You hear the complaint all the time. Boys that mope about not being able to ‘get the girl.’ Girls whining about ‘liking a jerk.’ People never seem to be able to reciprocate feelings for each other at the same time. As a human being, we’re inclined to try to explain the motivations of other people. But as a scientist, what do you do when you don’t understand a natural phenomenon?
To approach this problem, one needs simply to consider an ancient approach of data analysis. The scientific method is an evidence based practice used to validate or invalidate various theories: and they don’t have to be related to hard science!
1) Observe the phenomenon at hand.
I would take bets about a concerning percentage of the university student demographics “researching” someone they’re interested in….on Facebook. Now, you don’t NEED to sit next to them in your class or ‘accidentally’ run into them on campus after they mentioned they would be going to that club meeting anymore. The Internet just gives so much more space for observation: and for mistakes when you realize that your subject will now be very much aware of your observation after you accidentally like that picture on Instagram from 71 weeks ago. What you DON’T think about is that you’re actually making preliminary observations to move onto the next step in the scientific method, which is...
2) Generate a hypothesis.
He loves me, he loves me not…are the feels reciprocal? Is this the Chase Matthews to your Zoey Brooks? If there were only one lifeboat for the two of you….Would she let go? Will they ever give up, let you down, tell a lie and hurt you?
Through your observations previously, you can generate a hypothesis to help you answer these questions. Hopefully, at this step, you have already applied the scientific method to analyze people you’ve been attracted to in the past and can identify your type. Is his quirky habit weird or adorable? Is her clumsiness cute or annoying? You should have also interacted with them beyond the Internet to have a frame of reference for how they treat other people.
Based on your personal situation, you might be interested in anything between finding a buddy to watch Netflix & chill with to finding your future husband. Naturally, the requirements for either of these would be vastly different. In generating a hypothesis, you must consider both the behaviour of the specimen and the expectations for the role at hand. The intricate interplay of these two elements can be used to generate a hypothesis about the reciprocity of the feelings at hand.
3) Design & perform an experiment to test the hypothesis.
If bae is really bae, they will likely behave in a certain way under specific conditions. It is very likely that you have googled how to successfully engage in this courtship behaviour, going under a common name of flirting. Does he enjoy your attention, or laugh a lot when you’re around? Is she treating you differently? Does she get a little flustered if you compliment her? These subtle behavioural measures can be used to identify whether or not they’re on the same page as you about being bae. Of course, you need to compare it with a control group--you need to see the subject’s behaviour in other contexts and with other people. If she blushes wildly whenever anyone speaks with her, she might just be really shy. If he told every girl in the room that their dress makes their eyes look as blue as the galaxy....You might not want to pursue that one. Not even because he doesn’t like you (although that is also true), but because he’s probably more than a little bizarre.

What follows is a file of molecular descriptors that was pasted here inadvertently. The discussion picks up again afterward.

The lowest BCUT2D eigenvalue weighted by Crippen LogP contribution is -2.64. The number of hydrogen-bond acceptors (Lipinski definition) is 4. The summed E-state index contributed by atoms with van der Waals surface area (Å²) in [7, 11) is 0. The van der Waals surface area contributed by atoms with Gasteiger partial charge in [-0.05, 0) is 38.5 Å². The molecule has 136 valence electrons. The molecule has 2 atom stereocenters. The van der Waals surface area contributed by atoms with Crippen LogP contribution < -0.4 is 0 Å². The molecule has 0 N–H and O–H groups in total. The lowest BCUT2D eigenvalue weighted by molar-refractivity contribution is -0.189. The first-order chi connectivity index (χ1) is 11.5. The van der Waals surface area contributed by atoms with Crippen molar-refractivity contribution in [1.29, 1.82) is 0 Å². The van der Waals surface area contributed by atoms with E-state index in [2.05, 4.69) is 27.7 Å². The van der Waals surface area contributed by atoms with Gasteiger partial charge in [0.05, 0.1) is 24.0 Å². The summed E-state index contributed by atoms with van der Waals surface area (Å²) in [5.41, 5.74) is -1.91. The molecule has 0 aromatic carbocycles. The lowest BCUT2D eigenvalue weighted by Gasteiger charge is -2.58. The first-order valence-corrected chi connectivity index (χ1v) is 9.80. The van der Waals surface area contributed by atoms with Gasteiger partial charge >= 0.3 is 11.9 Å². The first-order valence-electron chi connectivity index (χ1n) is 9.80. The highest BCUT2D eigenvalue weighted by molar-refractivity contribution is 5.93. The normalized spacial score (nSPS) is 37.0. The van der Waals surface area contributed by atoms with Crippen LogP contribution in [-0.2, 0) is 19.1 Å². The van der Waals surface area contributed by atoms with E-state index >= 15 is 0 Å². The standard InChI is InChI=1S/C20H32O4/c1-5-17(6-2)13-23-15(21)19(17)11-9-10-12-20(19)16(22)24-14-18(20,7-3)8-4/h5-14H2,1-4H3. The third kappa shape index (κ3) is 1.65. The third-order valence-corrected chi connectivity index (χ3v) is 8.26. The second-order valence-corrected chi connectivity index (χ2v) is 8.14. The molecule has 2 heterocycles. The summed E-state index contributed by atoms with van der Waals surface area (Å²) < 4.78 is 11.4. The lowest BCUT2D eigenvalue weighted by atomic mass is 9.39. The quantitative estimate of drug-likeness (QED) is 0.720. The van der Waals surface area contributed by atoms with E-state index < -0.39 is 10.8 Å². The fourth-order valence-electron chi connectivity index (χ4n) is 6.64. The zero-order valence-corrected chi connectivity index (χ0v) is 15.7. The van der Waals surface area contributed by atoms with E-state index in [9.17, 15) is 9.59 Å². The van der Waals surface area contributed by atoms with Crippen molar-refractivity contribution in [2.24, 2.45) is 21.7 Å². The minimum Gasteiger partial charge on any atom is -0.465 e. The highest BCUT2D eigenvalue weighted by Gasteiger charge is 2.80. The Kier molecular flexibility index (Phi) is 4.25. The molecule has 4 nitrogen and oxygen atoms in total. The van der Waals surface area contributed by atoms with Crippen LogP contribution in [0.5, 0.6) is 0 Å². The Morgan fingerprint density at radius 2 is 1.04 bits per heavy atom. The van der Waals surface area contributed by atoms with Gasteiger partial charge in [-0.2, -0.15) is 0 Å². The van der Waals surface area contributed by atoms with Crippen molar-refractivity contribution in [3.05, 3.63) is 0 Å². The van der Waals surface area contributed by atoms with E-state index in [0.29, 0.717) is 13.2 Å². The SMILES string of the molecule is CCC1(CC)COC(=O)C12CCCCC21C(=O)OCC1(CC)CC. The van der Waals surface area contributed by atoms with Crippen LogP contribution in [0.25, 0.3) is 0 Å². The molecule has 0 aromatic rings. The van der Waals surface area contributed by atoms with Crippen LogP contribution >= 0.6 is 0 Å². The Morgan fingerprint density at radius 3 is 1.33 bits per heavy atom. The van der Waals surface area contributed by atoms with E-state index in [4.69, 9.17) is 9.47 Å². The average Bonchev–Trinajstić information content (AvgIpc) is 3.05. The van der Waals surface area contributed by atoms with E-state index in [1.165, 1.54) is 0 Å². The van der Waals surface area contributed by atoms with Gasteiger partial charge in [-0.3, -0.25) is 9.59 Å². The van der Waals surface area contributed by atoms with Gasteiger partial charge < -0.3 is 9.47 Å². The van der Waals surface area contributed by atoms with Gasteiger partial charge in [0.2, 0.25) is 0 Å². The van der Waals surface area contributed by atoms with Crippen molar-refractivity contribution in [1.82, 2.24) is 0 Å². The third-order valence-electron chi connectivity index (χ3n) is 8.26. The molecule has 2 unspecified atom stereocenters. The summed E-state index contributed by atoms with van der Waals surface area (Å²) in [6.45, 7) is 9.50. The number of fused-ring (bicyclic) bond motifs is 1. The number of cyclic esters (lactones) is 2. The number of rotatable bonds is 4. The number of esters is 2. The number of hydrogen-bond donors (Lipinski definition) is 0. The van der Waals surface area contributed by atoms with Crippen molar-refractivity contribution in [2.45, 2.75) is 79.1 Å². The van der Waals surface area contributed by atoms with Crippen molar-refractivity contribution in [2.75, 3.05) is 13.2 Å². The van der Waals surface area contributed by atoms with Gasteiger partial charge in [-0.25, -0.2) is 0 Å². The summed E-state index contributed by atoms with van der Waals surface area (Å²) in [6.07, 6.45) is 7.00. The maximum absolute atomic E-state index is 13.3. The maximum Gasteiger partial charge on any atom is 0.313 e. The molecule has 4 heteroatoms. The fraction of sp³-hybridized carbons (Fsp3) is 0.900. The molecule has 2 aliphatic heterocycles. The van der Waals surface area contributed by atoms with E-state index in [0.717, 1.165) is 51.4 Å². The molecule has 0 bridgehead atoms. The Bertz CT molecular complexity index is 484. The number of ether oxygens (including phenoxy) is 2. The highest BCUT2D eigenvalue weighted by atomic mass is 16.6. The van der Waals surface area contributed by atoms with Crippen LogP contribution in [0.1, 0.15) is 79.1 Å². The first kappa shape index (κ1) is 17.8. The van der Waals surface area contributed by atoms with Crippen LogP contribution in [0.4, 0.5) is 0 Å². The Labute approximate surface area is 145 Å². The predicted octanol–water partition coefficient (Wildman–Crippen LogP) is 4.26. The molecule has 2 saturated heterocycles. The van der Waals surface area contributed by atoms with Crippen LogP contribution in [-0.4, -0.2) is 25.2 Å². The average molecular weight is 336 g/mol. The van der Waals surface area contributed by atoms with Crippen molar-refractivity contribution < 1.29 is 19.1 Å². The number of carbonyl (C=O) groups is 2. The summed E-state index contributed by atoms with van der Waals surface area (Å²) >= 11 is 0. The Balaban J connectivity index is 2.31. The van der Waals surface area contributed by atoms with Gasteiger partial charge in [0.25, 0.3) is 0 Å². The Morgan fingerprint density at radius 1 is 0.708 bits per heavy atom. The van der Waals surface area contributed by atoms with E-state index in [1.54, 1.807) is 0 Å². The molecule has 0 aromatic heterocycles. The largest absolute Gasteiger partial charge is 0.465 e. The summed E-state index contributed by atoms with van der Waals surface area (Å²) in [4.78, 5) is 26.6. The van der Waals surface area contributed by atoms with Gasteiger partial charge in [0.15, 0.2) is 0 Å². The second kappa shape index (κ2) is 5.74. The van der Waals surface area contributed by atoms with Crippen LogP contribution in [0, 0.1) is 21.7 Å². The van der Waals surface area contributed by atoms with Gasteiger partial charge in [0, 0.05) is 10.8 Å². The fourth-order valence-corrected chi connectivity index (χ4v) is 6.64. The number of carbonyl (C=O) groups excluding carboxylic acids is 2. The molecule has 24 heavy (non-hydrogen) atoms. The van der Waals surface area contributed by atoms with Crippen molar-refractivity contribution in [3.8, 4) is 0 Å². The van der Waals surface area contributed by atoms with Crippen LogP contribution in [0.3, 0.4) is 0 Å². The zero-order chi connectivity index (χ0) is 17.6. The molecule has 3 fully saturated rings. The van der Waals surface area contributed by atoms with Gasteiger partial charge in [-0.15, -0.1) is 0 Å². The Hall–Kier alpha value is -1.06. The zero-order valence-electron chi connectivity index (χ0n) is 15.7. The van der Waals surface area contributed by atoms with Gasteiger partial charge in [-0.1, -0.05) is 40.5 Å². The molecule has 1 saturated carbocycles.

4) Analyze the data at hand for further study.
Based on your experiments, you’ll haveto go home to think things over. Reflect back on all your previous interactions with the person, and their interactions with other people. Are the feelings reciprocal? Does it support your hypothesis?
In this case with natural data, it may be appropriate to perform a statistical analysis, but there’s no such thing as SPSS for feelings. You’ll have to consider what a significant difference between what typical friendly behaviour and their behaviour with you looks like given the data that you have gathered about that person. And sometimes people are wrong. And get rekt. Just like in a regular scientific experiment, you must consider the margin of error as well as the statistical significance of your data based on the sample size. If your one interaction was the time he asked you what day it is and you said October 3rd, it might not be appropriate to draw conclusions in either directions just yet.
5.) Conclusion, Publication & Poster Presentation
Based on your data analysis, draw a conclusion about the feels and proceed to act accordingly. Scientific publication usually refers to making data formally available to the general public (usually without open access, for ridiculous amounts of money) and in order to do so in this context, you might act on the feels and consider asking the person in question out on a date.
The poster presentation is showcasing your efforts to the general public: whether that means going FB official, fangirling on the phone with your friends as you overanalyze all of your interactions and data all over again or just telling grandma she can stop asking you when you plan on being less single because she wants grandkids.
Now whoever said science wasn’t relevant in your everyday life?
Written By: Osmond Jian & Diana Varyvoda